For an art major, there’s always a need to create – even after graduation.
The Marshall Student Center (MSC) Centre Gallery is hosting the exhibition “We’re Still Alive” this week where nine former and current USF fine arts students are displaying their work to show they still make art a priority despite entering the workforce.
The gallery uses different forms of media, including sculpture, photography, drawing, painting, live music and video.
Elizabeth Atkins, USF alumna and program supervisor, is a fortunate yet uncommon student who has been able to maintain an art career since graduating in 2007.
“The premise of the show is people that work and people that have actual real jobs (who) afterward come home and still make art,” Atkins said.
Working with current and former students presented the challenge of getting everyone on the same page. But Atkins said it all went smoothly.
“We all had a show date and it was nice to work with them because all of them are really reliable, and everybody just came in and installed their piece,” she said. “Working with that many people could be a disaster, but it turned out really well.”
Atkins’ friend and USF alumni Joe Clay pitched the gallery idea to Atkins in spring 2009, because he missed making art in his post-collegiate life. By October 2009, Atkins had 10 people lined up for the show.
Clay said it can be hard to keep artistic passion alive when it’s not the focus of your life.
“You have to have the drive to show stuff, and I think that’s the drive that people lose,” he said. “For me, I still work in a similar industry, but others don’t.”
Clay, whose wife is also in the exhibit, has two videos on display – “The Fallow” and “Dead Town” – that put his degree in electronic media to use.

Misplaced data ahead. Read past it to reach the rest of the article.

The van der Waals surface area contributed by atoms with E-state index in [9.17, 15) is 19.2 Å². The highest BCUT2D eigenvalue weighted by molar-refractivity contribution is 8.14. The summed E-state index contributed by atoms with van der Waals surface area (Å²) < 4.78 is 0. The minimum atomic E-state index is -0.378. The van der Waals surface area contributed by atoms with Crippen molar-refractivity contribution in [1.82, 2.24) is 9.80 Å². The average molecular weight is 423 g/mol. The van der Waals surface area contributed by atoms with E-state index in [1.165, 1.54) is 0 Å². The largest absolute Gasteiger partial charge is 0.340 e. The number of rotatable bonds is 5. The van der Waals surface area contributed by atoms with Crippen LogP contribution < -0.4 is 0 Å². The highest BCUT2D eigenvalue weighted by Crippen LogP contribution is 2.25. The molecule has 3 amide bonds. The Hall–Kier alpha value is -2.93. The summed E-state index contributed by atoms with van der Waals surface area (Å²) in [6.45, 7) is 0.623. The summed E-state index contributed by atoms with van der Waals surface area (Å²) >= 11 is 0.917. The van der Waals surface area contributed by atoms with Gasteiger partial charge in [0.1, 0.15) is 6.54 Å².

“‘Dead town’ is about how Tampa Bay downtown has been dead for so long, but it’s not where it could (be),” he said. “(I’m) trying to illustrate that, even with the slight bit of growth, it’s still inactive compared to major metropolitan cities.
“Most of my family is from this area and they used to tell me how they used to shop and everything down there and now there’s almost nothing.”
Keith Thomas, a senior majoring in fine arts, is juggling school, art and a wedding.
His gallery piece – which is a collage of drawings from Craigslist’s ads – depicts his fascination with the Internet.
“I’m obsessed with Internet communities and just communities overall,” Thomas said. “I’m excited about being the first generation of people to have the Internet through all the physical stages of their life.
“There are times where you are trying to figure out where you are and where you’re going in life, and I realized how much the Internet influences these stages,” he said.
But it’s not just the talent and drive to create art that remains with the students in this exhibit. For them, the art world is also an enduring community.
“It’s about that sense of being an artist and keeping the community as a part of your work,” Thomas said. “Even though these people have graduated, we still stay in touch. We talk on the phone pretty much every week, but that’s part of maintaining the community and keeping people who are interested in making work.”
It’s about “keeping in contact with people that support you and you support their work,” he said.
The gallery, located in MSC 2700, is open Monday through Friday from 10 a.m. to 5 p.m. “We’re Still Alive” will remain on display until Friday.